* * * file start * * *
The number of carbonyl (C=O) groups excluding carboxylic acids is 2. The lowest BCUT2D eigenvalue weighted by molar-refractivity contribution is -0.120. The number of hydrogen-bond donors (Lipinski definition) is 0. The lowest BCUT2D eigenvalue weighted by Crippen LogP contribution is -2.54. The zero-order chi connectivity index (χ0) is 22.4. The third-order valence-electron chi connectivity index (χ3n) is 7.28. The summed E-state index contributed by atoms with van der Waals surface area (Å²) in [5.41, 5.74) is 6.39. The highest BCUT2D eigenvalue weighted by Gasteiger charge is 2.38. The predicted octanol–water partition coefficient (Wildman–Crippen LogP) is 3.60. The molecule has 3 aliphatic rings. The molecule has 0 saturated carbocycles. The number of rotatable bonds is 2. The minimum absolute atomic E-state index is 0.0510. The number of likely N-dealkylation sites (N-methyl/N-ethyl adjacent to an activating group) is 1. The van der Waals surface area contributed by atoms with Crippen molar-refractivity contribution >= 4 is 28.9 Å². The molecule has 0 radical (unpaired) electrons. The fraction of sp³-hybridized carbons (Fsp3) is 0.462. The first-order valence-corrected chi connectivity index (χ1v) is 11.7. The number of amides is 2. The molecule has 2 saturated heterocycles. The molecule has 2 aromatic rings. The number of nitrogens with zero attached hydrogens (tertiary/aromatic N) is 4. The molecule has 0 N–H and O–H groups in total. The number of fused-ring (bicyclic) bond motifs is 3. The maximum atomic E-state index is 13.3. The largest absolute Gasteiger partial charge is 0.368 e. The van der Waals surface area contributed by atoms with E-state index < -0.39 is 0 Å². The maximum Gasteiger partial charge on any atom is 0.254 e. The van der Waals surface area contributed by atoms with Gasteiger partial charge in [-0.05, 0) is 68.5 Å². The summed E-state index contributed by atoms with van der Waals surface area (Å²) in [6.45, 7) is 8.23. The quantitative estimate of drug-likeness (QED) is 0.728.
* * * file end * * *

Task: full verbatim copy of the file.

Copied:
The number of carbonyl (C=O) groups excluding carboxylic acids is 2. The lowest BCUT2D eigenvalue weighted by molar-refractivity contribution is -0.120. The number of hydrogen-bond donors (Lipinski definition) is 0. The lowest BCUT2D eigenvalue weighted by Crippen LogP contribution is -2.54. The zero-order chi connectivity index (χ0) is 22.4. The third-order valence-electron chi connectivity index (χ3n) is 7.28. The summed E-state index contributed by atoms with van der Waals surface area (Å²) in [5.41, 5.74) is 6.39. The highest BCUT2D eigenvalue weighted by Gasteiger charge is 2.38. The predicted octanol–water partition coefficient (Wildman–Crippen LogP) is 3.60. The molecule has 3 aliphatic rings. The molecule has 0 saturated carbocycles. The number of rotatable bonds is 2. The minimum absolute atomic E-state index is 0.0510. The number of likely N-dealkylation sites (N-methyl/N-ethyl adjacent to an activating group) is 1. The van der Waals surface area contributed by atoms with Crippen molar-refractivity contribution >= 4 is 28.9 Å². The molecule has 0 radical (unpaired) electrons. The fraction of sp³-hybridized carbons (Fsp3) is 0.462. The first-order valence-corrected chi connectivity index (χ1v) is 11.7. The number of amides is 2. The molecule has 2 saturated heterocycles. The molecule has 2 aromatic rings. The number of nitrogens with zero attached hydrogens (tertiary/aromatic N) is 4. The molecule has 0 N–H and O–H groups in total. The number of fused-ring (bicyclic) bond motifs is 3. The maximum atomic E-state index is 13.3. The largest absolute Gasteiger partial charge is 0.368 e. The van der Waals surface area contributed by atoms with E-state index < -0.39 is 0 Å². The maximum Gasteiger partial charge on any atom is 0.254 e. The van der Waals surface area contributed by atoms with Gasteiger partial charge in [-0.05, 0) is 68.5 Å². The summed E-state index contributed by atoms with van der Waals surface area (Å²) in [6.45, 7) is 8.23. The quantitative estimate of drug-likeness (QED) is 0.728.